How To Catch Black Sea Bream – Tackle for Black Bream

Black Bream FishingBlack sea bream are the sheepshead of northern Europe, being part from the same family – Sparidae, actually, just as the sheepshead. Even though their maximum size is 60 cm, and their average size is between 35 – 40 cm, fishing for black sea bream is a lot of fun. Therefore, if you haven’t tried caught black sea bream so far, and you would like to give it a try, here are a few pointers regarding bait, tackle and their habitat.

Black Sea Bream – Habitat and Habits

Black sea bream can be found in northern Europe and in the Mediterranean Sea, preferring the inshore shelf at depths varying from 5 to 300 m. They populate the coastline of Britain and Ireland, up to the Scottish. But the highest concentrations of black seabream can be found around the southern shores of England, Wales and Ireland.

They are usually found in schools feeding on seaweeds, invertebrates and crustaceans. Their breeding season is between February to May, and they lay their eggs in the demersal zone. Beginning with April, after their breeding, they seek the shore waters once more. They can be caught quite far away from the shores in the vicinity of reefs, wrecks and other structures, but regularly the best black sea bream fishing is done in shallow or moderately deep waters, near shores, in estuaries, harbor areas, from piers and beaches.

They prefer hard bottoms, and as the tide is slack or slow, they tend to move up in the water column, but as the waters begin to move, they return to the bottom. It’s best to catch them during calm spells, and no wind. Rough seas keep the bream offshore. Although they can be caught day-long, best moments are at dawn and dusk, especially if there is a newly flooding tide.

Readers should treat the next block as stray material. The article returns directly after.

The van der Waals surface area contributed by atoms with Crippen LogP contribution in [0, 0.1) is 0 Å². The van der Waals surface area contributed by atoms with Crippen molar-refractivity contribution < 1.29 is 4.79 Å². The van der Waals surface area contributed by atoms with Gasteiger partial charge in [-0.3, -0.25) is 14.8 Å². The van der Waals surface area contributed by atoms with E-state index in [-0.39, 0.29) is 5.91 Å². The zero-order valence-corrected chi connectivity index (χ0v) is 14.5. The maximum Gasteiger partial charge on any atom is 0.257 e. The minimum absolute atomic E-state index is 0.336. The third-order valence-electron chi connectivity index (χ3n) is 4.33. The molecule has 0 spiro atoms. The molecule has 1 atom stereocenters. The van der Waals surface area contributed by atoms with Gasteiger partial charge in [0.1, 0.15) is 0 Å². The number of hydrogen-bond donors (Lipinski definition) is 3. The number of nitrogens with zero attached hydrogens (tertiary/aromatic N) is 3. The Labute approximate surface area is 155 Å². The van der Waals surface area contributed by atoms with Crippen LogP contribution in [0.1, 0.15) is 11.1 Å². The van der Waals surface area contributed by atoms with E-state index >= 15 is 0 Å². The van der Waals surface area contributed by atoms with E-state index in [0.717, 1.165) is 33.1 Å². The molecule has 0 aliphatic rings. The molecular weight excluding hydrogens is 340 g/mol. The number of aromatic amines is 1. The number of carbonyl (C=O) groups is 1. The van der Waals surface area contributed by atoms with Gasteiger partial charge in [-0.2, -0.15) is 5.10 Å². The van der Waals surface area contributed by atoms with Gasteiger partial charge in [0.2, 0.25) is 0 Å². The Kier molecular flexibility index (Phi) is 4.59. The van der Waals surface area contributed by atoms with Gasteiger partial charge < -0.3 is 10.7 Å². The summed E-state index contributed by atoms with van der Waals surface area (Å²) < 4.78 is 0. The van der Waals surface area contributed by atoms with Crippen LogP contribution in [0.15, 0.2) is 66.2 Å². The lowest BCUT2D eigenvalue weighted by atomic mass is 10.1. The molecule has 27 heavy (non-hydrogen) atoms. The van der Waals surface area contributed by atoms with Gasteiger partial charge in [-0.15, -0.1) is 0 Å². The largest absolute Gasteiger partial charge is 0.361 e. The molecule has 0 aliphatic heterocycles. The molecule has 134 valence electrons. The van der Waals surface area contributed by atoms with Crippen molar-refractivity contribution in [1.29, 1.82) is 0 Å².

Fishing Techniques for Black Sea Bream

Basically, there’s only one major fishing method for black sea bream, involving light tackle, various rigs, and regularly live bait. Best fishing is done from a boat. However, you can always catch a prize black sea bream from a pier, within a harbor area or from the beach.

It’s important to know that black sea bream have a soft bite, like most other fish from the Sparidae family, that’s why light, sensitive tackle is important. Also, depending on what bait you’re using, the way they bite may differ. For example, if using crabs, they tend to nibble on their legs first, which makes hooking tricky.

Bait for Black Sea Bream

The main diet of black sea bream consists of invertebrates, crustaceans and sea weeds. Therefore, the most used bait are ragworms, peeler crabs or squid strips. Scallop frills and mussels are also great baits for these fish, however, fish strips work too.

They’re not typically interested in moving baits, therefore lures aren’t very productive for black sea bream. You can still catch them though, with small lures, imitating squid or shrimp. There are also special scented lures for bream, you can try Ecogearaqua for example.

Tackle for Black Sea Bream

Rods. Light, fast action spin rods are a must for black bream. And if you don’t want to spend a fortune on a Hearty Rise rod, a 5’6″ – 7′ Shakespeare Ugly Stik, or Daiwa Sealine Surf Light should do just fine. If you’re going to fish from a beach, or pier, you might want to opt for a longer rod though, 12′ – 15′.

Reels. Choose a spinning reel to balance your rod and have enough spool to hold a few hundred yards of braided 14lb. – 20lb. line. A Daiwa ECP4500 or Daiwa Emcast 4500 should do.

Line. As I just mentioned, best choice when it comes to line for black bream, is 14-20 lb. pound test braided line. However, you can use monofilament as well.

Rigs. Best rigs to use for black sea bream are paternoster, the Wessex rig, or the Running Ledger rig.

Hooks. Depending on the baits you’re using, different hooks may be necessary. For example, if you’re going with worms, J rigs are the best choice, but for crabs or mussels semi-circle rigs are more appropriate. Your hooks should be between 2 and 1/0 in size.